Culture and Christianity

Earth in hands

Source: TCA

Culture is like water to a fish: it is all around us but because it is so pervasive, it is often difficult to analyze. Culture is involved in every aspect of life, including religion. There are some religions that might be identified with one culture, but Christianity is a global religion, so it takes on a different flavor with every culture.

I have lived in three countries in my life: Canada, the United States, and South Korea. Canada is my home country and the one where I grew up, so I see the United States and Korea as my adopted countries. There are aspects of the cultures of each that I have seen in Christianity in those countries, aspects that the people there probably don’t even consider since it’s part of their culture. Some things I like, some things I don’t like. For each, it stems from some part of their culture that they consider important.

The United States: Patriotism

Not only are Americans quite patriotic, but American Christians closely link their patriotism with their faith. They’re not the only country to do this, but it is a very strong trend here. Do a Google search for “God and country” and you will find thousands of images of the Bible or a cross with an American flag. For American Christians, being a Christian is part of what it means to be a good American. They see America as a Christian country. There is an American flag in every church.

I think everyone should be patriotic towards their country, and I am very patriotic towards Canada. However, I have never felt a connection between my love of country and my love of God and in my experience, this is not a thing for Christians in other countries. I have always been uncomfortable with having a national flag in church. I understand where Americans are coming from, but here is my thinking:

As Christians, we belong to a group of people with ties that supersede national ties. Nations often go to war, making the people of those countries enemies, but Christians should never enemies of each other, even when they must act like it (for instance, the Christians on both sides in multiple European wars.) In my mind, the church is a place beyond nation and free of nationality, just as it is free of political systems and economic systems. There are Christians in other countries that do not like the United States, just as Americans might not like their country. But in the end, we are all brothers and sisters in Christ.

South Korea: Confucianism

Confucianism is a system of values and ethics, and not necessarily a religion. It is a way of promoting social harmony through strict hierarchy, so that everyone knows where they belong in a group. For example, in a family the father is at the top, then the mother and then the children. Titles are very important and honoring people who deserve respect.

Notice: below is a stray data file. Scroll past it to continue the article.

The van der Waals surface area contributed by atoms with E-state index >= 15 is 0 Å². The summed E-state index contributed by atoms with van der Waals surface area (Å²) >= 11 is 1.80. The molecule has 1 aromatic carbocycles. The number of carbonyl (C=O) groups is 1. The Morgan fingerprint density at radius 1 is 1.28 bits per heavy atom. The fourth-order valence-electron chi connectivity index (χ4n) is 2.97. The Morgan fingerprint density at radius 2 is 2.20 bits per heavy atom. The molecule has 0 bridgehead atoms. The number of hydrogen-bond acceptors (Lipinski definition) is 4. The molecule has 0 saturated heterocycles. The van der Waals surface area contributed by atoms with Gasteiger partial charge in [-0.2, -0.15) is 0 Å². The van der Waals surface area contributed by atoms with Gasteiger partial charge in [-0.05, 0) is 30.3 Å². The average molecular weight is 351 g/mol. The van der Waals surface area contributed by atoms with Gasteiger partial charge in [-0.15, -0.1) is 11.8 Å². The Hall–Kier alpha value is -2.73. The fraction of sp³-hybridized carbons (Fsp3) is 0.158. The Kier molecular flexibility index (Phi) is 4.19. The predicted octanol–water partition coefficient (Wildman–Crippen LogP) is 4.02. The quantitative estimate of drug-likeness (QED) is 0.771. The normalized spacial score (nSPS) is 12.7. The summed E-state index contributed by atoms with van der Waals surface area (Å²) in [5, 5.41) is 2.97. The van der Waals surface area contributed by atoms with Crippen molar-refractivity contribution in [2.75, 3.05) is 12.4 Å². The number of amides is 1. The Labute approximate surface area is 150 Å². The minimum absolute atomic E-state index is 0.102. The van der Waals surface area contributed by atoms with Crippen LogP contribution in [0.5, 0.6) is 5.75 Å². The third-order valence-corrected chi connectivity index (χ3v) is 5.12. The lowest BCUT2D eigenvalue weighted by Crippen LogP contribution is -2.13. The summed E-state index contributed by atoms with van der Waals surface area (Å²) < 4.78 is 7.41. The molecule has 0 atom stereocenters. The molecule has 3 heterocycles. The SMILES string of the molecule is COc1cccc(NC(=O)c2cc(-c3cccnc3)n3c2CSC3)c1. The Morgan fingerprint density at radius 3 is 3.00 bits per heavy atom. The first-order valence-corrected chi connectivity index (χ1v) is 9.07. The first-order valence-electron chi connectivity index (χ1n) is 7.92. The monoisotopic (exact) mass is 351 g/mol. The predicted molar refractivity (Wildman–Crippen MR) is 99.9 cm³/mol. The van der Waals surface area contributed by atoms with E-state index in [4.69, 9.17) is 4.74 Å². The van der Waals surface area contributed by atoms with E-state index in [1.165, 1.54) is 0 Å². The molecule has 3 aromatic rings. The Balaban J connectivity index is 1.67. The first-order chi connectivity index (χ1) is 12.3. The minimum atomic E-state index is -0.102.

In Korea, this system permeates every aspect of the culture from the grammar of the language on up. Christianity is very big widespread in Korea and the Confucianist aspects of the culture are present in the church as much as anywhere else in society.

On the positive side, the Korean church gets everyone involved. Even as a non-Korean, I was assigned to a small group in the church after only coming a short time. Each group was assigned tasks on a rotating basis, such as preparing lunch after church. Korean society is very communal and includes everyone.

On the negative side, from my perspective, the Korean church is very stratified with many different levels of deacons and pastors. The head pastor is like the father of the church and has much more power than a pastor in a Western church. Korean Christians generally can’t say no to the pastor and if he wants you, for example, to go to 5:00 am prayer meeting, then you have to. One stark example of this difference in culture was when I was in Korea and on a trip with a busload of people from the church. The bus had a karaoke system and the Korean deacon wanted people to sing. No one really wanted to, so he started choosing people. The Koreans he chose did it, reluctantly. The non-Koreans he asked simply refused. Korean Christians emphasize submitting to authority while Western Christians emphasize freedom in Christ.

In conclusion

Every culture has good and bad aspects of it although value judgments are subjective. After all, each of us can only evaluate culture through the lens of our own cultural upbringing. The points I bring up here might be handled very differently by someone from another culture and what I think is positive, they might think is negative and vice versa. What is important to remember when approaching cultural differences in Christianity is that while cultural differences cannot be avoided, they are not what is most important. It is very easy to concentrate on what is different since that is often what is most obvious, but the similarities are what are most important and what binds us all together in the end.

 

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